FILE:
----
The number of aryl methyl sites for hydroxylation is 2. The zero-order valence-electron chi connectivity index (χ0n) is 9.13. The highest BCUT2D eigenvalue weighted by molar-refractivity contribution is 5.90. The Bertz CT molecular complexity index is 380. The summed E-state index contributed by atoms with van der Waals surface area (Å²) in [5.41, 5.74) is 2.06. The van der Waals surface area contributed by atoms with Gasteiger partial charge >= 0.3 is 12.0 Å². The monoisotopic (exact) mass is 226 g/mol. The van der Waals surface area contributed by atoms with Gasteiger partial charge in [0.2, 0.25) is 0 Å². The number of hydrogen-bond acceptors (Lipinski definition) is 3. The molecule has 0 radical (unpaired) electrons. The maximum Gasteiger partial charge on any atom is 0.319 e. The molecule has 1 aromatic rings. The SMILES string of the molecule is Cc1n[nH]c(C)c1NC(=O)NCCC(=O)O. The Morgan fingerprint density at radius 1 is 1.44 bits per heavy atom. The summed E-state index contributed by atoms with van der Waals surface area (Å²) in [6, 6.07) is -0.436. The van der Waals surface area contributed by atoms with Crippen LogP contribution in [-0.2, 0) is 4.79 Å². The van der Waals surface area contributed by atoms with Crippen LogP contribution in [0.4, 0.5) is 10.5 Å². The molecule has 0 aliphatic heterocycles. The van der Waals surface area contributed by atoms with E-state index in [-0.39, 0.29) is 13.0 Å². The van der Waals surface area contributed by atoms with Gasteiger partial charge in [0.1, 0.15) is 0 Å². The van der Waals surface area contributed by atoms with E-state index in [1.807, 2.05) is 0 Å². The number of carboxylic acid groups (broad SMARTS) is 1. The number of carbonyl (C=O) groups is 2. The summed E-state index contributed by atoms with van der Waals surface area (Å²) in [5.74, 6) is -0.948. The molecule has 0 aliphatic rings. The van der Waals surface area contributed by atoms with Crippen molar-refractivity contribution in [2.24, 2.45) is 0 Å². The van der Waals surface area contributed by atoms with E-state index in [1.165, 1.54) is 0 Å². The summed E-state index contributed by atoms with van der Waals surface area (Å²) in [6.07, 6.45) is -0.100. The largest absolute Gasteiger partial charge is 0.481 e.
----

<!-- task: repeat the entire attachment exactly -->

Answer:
The number of aryl methyl sites for hydroxylation is 2. The zero-order valence-electron chi connectivity index (χ0n) is 9.13. The highest BCUT2D eigenvalue weighted by molar-refractivity contribution is 5.90. The Bertz CT molecular complexity index is 380. The summed E-state index contributed by atoms with van der Waals surface area (Å²) in [5.41, 5.74) is 2.06. The van der Waals surface area contributed by atoms with Gasteiger partial charge >= 0.3 is 12.0 Å². The monoisotopic (exact) mass is 226 g/mol. The van der Waals surface area contributed by atoms with Gasteiger partial charge in [0.2, 0.25) is 0 Å². The number of hydrogen-bond acceptors (Lipinski definition) is 3. The molecule has 0 radical (unpaired) electrons. The maximum Gasteiger partial charge on any atom is 0.319 e. The molecule has 1 aromatic rings. The SMILES string of the molecule is Cc1n[nH]c(C)c1NC(=O)NCCC(=O)O. The Morgan fingerprint density at radius 1 is 1.44 bits per heavy atom. The summed E-state index contributed by atoms with van der Waals surface area (Å²) in [6, 6.07) is -0.436. The van der Waals surface area contributed by atoms with Crippen LogP contribution in [-0.2, 0) is 4.79 Å². The van der Waals surface area contributed by atoms with Crippen LogP contribution in [0.4, 0.5) is 10.5 Å². The molecule has 0 aliphatic heterocycles. The van der Waals surface area contributed by atoms with E-state index in [-0.39, 0.29) is 13.0 Å². The van der Waals surface area contributed by atoms with Gasteiger partial charge in [0.1, 0.15) is 0 Å². The van der Waals surface area contributed by atoms with E-state index in [1.807, 2.05) is 0 Å². The number of carboxylic acid groups (broad SMARTS) is 1. The number of carbonyl (C=O) groups is 2. The summed E-state index contributed by atoms with van der Waals surface area (Å²) in [5.74, 6) is -0.948. The molecule has 0 aliphatic rings. The van der Waals surface area contributed by atoms with Crippen molar-refractivity contribution in [2.24, 2.45) is 0 Å². The van der Waals surface area contributed by atoms with E-state index in [1.165, 1.54) is 0 Å². The summed E-state index contributed by atoms with van der Waals surface area (Å²) in [6.07, 6.45) is -0.100. The largest absolute Gasteiger partial charge is 0.481 e.